I have posted this question on eng-tips too.
I found out that a lot of people are getting confused with this question and I read a lot of interesting discussions but got to no conclusion. Any help on this will be really appreciated.
I have a situation in which I have a column channel which is welded (all around) to a base plate. The base plate is bolted to the concrete slab by 4 bolts. For these type of situations, I used to consider the base as pinned and design base plate for shear/axial loads only. I know that’s not totally true as there is always some rotation restraint but that was a conservative assumption.
Recently my supervisor considered the same situation as fixed and I am really confused as to why he did that. He actually went ahead and modified the base conditions further. He considered base to be pinned in minor axis bending of the channel and fixed for major axis bending. Can someone explain to me as to how these conditions are fixed and pinned in another direction?
Welcome person… I was going to use guy, but, to be gender correct, I changed my mind.
Unless I’m dealing with a frame or portal, I almost never consider column bases as fixed. and do not design the foundation for any moment this ‘pinned’ connection will transfer… significant eccentricities only.
I don’t know why he would treat the axis any differently unless you have a very flexible base plate. A bit of a puzzle. You might want to ask him his reason for this.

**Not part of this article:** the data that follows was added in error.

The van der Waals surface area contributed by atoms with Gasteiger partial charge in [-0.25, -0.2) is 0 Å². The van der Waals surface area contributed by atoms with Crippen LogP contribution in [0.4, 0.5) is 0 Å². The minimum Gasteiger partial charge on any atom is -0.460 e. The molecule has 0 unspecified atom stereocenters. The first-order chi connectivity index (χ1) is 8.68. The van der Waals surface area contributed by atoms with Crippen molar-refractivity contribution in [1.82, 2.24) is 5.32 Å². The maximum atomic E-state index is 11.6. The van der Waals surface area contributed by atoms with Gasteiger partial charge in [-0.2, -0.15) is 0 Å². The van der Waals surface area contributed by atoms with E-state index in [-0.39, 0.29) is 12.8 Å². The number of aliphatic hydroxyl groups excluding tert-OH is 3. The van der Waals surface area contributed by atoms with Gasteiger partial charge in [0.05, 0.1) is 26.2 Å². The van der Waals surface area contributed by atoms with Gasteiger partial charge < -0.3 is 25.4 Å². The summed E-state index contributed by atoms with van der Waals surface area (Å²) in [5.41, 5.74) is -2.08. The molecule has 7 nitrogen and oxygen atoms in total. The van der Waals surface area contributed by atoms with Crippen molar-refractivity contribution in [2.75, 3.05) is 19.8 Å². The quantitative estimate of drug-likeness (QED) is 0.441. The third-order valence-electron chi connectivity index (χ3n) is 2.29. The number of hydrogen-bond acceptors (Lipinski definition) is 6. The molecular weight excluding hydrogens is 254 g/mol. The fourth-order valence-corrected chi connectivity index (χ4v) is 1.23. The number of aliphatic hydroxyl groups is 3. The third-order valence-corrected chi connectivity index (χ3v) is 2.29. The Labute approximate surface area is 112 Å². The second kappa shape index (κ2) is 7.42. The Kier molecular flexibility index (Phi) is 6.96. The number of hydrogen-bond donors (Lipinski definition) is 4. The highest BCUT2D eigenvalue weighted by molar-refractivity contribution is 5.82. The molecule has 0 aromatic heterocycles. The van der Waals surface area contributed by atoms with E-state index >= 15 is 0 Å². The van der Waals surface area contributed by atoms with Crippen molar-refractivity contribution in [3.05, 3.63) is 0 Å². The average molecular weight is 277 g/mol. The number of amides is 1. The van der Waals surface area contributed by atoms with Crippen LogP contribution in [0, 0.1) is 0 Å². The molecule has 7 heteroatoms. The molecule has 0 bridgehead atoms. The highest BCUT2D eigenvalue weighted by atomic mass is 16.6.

By virtue of the axial load, there is some degree of fixity about both axis; this I ignore.
Columns are one of the few structural items that I tend to be conservative with design; they generally don’t redistribute loads very well.
You can conservatively treat a base plate as pinned. So if your supervisor wants to treat the minor axis as pinned, that’s fine. Most base plates are partially fixed but we treat them as pinned. It’s like treating clip angle (simple) steel connections as pinned even though there’s some fixity. It’s hard for a channel in the minor axis to be fixed because of the low moment of inertia in the minor axis, so you can consider it pinned.
If you have to treat the major axis as fixed, I would follow the procedures in the AISC Design Guide 1 (base plate and anchor rod design). The anchor rods have to be outside the flanges for it to be fixed. There’s a different calculation for small moments and large moments. There’s tension in some anchor rods.
It might help to think about a steel moment connection. You get tension and compression in each flange. Same thing with a base plate moment connection.
edit: Although base plates might be flexible and they might not make a good fixed connection, there is a published AISC guide on the subject, so I think it’s okay to use it.
Welcome to SE. Looking at the sketch you posted on ET, I would say, if anything is fixed, it would be the minor axis. There is no real fixity, however and I agree with taking the column as hinged in both axes.
I agree with the assumption to use Pinned connections for column bases. It is conservative but typically yeilds less expensive foundations. To reduce the size of your columns, it can be considered fixed so long as you baseplate, anchor bolts and foundations can take the applied moment (Bolts should always be outside of the column, not inside flanges).
However, when doing seismic design, special attention must be paid. If you define a SFRS (Shear Force resisting system), there are rules which must be followed and columns are typically pinned in these cases.
Mostly it comes with experience, so I agree with @milkshakelake that you should ask your supervisor about his logic behind it so you can add it to your knowledge base.